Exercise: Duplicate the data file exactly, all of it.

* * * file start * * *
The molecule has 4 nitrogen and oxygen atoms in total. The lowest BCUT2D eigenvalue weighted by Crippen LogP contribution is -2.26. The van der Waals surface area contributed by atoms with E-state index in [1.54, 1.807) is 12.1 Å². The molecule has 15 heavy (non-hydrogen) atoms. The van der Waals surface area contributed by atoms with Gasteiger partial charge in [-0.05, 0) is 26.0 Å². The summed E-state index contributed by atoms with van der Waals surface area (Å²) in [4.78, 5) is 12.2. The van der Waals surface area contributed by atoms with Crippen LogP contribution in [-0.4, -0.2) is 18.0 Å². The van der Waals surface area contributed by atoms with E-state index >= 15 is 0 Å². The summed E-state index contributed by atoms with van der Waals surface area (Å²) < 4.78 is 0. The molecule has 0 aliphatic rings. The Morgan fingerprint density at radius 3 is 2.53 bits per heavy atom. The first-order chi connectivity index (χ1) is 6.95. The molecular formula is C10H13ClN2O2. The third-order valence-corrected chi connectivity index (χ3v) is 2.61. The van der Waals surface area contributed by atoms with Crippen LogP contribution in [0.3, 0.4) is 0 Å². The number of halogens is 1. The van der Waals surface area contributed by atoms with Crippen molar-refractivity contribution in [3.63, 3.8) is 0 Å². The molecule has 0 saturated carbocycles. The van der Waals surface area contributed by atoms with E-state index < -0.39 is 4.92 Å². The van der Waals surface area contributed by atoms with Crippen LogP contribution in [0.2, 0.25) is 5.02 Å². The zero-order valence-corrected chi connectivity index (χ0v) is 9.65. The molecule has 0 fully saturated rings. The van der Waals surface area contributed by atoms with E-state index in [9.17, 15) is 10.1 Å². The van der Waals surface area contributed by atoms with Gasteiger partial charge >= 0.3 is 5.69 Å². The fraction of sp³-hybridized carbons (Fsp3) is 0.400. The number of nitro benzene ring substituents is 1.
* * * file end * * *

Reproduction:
The molecule has 4 nitrogen and oxygen atoms in total. The lowest BCUT2D eigenvalue weighted by Crippen LogP contribution is -2.26. The van der Waals surface area contributed by atoms with E-state index in [1.54, 1.807) is 12.1 Å². The molecule has 15 heavy (non-hydrogen) atoms. The van der Waals surface area contributed by atoms with Gasteiger partial charge in [-0.05, 0) is 26.0 Å². The summed E-state index contributed by atoms with van der Waals surface area (Å²) in [4.78, 5) is 12.2. The van der Waals surface area contributed by atoms with Crippen LogP contribution in [-0.4, -0.2) is 18.0 Å². The van der Waals surface area contributed by atoms with E-state index >= 15 is 0 Å². The summed E-state index contributed by atoms with van der Waals surface area (Å²) < 4.78 is 0. The molecule has 0 aliphatic rings. The Morgan fingerprint density at radius 3 is 2.53 bits per heavy atom. The first-order chi connectivity index (χ1) is 6.95. The molecular formula is C10H13ClN2O2. The third-order valence-corrected chi connectivity index (χ3v) is 2.61. The van der Waals surface area contributed by atoms with Crippen LogP contribution in [0.3, 0.4) is 0 Å². The number of halogens is 1. The van der Waals surface area contributed by atoms with Crippen molar-refractivity contribution in [3.63, 3.8) is 0 Å². The molecule has 0 saturated carbocycles. The van der Waals surface area contributed by atoms with E-state index < -0.39 is 4.92 Å². The van der Waals surface area contributed by atoms with Crippen LogP contribution in [0.2, 0.25) is 5.02 Å². The zero-order valence-corrected chi connectivity index (χ0v) is 9.65. The molecule has 0 fully saturated rings. The van der Waals surface area contributed by atoms with E-state index in [9.17, 15) is 10.1 Å². The van der Waals surface area contributed by atoms with Gasteiger partial charge >= 0.3 is 5.69 Å². The fraction of sp³-hybridized carbons (Fsp3) is 0.400. The number of nitro benzene ring substituents is 1.